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Title:Human milk oligosaccharide supplementation did not affect gut development in the healthy neonatal piglet
Author(s):Xue, Louisa
Advisor(s):Johnson, Rodney
Department / Program:Nutritional Sciences
Discipline:Nutritional Sciences
Degree Granting Institution:University of Illinois at Urbana-Champaign
Subject(s):Human milk oligosaccharides
gut development
Abstract:Background: Intrauterine growth restricted (IUGR) is a category of infants that are born underweight for their gestational age due to nutrient deficiency in the womb. They are at a higher risk for a variety of health issues later in life, which can be exacerbated if the infant is not breast-fed. Breast milk is superior to infant formula in multiple ways, one of the advantages being the human milk oligosaccharide (HMO) content. HMO is beneficial for the immune health of the baby and cultivating a healthy gut microbiota population. It also has the ability to modulate gut function, but its effects in the gut of the healthy IUGR piglet are largely unknown. Objective: To investigate the effect of supplementation of HMOs in piglet formula on gut development in IUGR piglets. Methods: Appropriate for gestational age (AGA) and IUGR sex- and litter-paired piglets were weaned and taken on postnatal day (PD) 1. A subset of piglets was euthanized immediately for tissue sample collection and others were assigned to control or experimental diet. The control group was given standard piglet milk replacer, while the test group was given the same milk replacer with 0.351g per kg of body weight of 2’fucosyllactose (2’FL). Gastric and intestinal samples were harvested on PD1, PD14, and PD28 and analyzed with immunohistochemistry. Villus and crypt lengths were measured in the small intestinal sections, and mucosal thickness was measured in the large intestinal sections. Chromogranin A, serotonin and somatostatin densities were quantified in the stomach and small intestine. Results: Body weight gain was not affected by diet. AGA birth weight piglets had higher absolute weight gain while IUGR piglets had higher proportional weight gain. 2’-FL was not found to improve villi or crypt length in any segment of the small intestine nor mucosal height in any part of the large intestine. Chromogranin A abundance in the stomach was not enhanced by 2’FL either. IUGR status was also found to have very few significant effects on the intestinal development of the piglets. Conclusion: Overall, we found few differences in the AGA and IUGR piglets and the groups fed supplemented and control formula, suggesting that 2’-FL has little effect on gut health in piglets in terms of morphological growth and enteroendocrine cell development. Because so few differences were found between AGA and IUGR piglets, it is concluded that not all IUGR piglets have a disadvantage in terms of gut development. It is difficult to definitively conclude whether 2’-FL potentially may have had a positive effect on gut development because there seemed to be lack of an impairment in the IUGR cohort.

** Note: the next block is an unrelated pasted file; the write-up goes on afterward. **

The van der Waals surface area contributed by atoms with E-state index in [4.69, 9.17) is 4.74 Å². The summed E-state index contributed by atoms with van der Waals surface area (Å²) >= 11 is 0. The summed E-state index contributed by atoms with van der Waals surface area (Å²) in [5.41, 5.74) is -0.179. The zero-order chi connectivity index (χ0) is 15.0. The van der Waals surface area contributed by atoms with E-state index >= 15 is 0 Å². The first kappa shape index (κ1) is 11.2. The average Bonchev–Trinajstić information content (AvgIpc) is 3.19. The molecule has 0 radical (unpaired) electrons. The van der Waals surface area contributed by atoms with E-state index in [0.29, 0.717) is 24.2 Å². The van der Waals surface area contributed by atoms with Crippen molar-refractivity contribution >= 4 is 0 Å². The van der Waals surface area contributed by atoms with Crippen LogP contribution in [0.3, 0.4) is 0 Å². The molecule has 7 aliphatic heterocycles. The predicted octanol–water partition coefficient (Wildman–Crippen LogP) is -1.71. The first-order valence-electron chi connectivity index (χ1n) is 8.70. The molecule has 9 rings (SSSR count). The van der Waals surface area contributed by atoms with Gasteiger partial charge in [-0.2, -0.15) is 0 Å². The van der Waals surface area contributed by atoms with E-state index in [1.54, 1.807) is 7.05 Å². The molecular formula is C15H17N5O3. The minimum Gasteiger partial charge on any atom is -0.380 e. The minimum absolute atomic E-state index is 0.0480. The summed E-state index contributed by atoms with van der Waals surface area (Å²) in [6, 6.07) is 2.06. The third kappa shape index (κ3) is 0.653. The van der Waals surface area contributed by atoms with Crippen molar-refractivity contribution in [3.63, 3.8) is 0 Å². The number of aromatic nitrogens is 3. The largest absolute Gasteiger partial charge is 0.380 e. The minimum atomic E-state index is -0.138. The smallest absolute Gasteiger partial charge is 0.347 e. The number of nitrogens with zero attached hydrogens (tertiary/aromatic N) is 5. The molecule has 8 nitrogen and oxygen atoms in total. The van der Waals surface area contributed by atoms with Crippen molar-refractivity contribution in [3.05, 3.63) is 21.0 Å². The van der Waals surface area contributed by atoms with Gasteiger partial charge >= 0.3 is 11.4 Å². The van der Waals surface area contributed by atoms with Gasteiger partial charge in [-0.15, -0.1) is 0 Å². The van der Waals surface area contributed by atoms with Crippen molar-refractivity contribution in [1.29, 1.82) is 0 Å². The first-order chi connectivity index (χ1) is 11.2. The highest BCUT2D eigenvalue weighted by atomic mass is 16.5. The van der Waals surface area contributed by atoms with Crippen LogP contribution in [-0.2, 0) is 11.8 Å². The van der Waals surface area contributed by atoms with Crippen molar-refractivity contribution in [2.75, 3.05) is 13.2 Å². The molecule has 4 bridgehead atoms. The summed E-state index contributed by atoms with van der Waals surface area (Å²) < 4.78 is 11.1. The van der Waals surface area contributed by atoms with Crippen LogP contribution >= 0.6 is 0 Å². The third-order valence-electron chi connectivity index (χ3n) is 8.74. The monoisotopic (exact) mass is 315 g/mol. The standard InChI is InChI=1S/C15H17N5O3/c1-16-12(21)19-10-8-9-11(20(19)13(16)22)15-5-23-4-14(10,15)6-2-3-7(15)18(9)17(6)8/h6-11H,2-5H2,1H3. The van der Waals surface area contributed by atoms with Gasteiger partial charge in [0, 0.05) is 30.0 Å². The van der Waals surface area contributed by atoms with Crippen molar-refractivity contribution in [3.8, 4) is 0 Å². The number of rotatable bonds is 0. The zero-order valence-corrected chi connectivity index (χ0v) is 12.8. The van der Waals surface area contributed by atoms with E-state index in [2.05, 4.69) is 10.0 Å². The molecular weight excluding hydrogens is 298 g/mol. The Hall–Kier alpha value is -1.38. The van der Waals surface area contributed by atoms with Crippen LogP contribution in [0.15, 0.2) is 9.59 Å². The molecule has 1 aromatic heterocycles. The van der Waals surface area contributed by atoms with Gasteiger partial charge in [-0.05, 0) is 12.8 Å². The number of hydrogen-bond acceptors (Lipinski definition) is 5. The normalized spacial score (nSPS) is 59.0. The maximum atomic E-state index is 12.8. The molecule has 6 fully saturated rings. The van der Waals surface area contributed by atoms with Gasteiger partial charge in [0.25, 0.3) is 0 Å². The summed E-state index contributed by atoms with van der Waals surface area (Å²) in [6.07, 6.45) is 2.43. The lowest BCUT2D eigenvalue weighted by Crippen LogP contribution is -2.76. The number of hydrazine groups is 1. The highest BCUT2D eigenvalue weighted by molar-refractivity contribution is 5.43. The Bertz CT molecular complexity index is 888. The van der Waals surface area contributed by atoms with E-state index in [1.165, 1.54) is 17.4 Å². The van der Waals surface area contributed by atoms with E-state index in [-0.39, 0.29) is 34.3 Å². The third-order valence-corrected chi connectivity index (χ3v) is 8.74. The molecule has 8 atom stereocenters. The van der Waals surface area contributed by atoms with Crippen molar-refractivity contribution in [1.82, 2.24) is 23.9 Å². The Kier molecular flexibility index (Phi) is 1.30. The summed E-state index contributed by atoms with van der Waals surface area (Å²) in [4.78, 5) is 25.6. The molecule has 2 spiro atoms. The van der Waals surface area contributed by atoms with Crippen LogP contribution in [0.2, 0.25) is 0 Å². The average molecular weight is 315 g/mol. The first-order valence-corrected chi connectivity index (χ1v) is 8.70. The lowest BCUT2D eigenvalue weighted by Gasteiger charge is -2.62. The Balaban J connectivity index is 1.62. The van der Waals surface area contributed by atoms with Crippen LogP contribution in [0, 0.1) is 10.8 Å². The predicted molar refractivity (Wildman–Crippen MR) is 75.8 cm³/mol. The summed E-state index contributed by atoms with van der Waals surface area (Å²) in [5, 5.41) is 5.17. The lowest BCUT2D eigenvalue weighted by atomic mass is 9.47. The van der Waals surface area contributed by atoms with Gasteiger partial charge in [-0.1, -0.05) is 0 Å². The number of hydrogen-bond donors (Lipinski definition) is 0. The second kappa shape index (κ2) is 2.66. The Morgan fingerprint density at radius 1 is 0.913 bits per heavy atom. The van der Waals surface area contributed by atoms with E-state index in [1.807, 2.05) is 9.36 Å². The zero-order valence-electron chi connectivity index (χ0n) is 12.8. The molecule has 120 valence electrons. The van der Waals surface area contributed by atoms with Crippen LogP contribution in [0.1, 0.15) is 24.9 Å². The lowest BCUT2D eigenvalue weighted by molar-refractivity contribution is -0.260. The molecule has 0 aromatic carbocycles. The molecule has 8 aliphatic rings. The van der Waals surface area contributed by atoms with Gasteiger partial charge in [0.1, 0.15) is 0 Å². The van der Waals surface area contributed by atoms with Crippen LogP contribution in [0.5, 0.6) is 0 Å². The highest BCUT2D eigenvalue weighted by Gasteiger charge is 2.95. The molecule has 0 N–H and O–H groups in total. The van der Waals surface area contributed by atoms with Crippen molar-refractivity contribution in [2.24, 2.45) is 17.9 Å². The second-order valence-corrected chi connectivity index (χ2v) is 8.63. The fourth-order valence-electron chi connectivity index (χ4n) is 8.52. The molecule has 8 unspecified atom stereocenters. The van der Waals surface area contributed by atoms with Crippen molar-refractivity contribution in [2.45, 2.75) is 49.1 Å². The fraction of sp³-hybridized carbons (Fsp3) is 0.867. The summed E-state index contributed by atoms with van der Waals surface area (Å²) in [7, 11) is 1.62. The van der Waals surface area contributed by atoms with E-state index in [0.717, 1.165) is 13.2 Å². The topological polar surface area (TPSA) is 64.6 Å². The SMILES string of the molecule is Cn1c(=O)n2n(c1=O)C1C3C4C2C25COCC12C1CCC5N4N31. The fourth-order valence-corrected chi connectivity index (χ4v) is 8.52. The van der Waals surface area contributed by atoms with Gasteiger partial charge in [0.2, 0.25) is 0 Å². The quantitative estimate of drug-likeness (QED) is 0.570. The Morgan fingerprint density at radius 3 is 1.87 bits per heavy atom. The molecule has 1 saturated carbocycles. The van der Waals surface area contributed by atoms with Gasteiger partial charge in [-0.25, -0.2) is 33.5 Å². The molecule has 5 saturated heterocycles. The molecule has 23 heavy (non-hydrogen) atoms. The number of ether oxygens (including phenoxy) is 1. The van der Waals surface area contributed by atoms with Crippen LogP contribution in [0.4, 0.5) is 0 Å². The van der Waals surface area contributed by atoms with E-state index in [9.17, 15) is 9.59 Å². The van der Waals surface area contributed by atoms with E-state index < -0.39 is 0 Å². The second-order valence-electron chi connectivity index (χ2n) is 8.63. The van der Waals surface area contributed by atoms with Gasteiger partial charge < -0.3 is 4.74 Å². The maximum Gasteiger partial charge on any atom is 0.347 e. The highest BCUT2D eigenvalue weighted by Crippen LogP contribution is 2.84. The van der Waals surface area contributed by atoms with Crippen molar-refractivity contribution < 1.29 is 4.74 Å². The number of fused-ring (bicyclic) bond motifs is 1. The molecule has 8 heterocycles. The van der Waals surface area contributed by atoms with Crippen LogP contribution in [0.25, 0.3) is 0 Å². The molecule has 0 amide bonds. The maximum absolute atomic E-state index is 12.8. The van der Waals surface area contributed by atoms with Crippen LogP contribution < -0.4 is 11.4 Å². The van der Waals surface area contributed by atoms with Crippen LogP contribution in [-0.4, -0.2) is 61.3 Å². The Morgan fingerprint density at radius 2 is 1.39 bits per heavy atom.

Issue Date:2017-11-13
Rights Information:Copyright 2017 Louisa Xue
Date Available in IDEALS:2018-03-13
Date Deposited:2017-12

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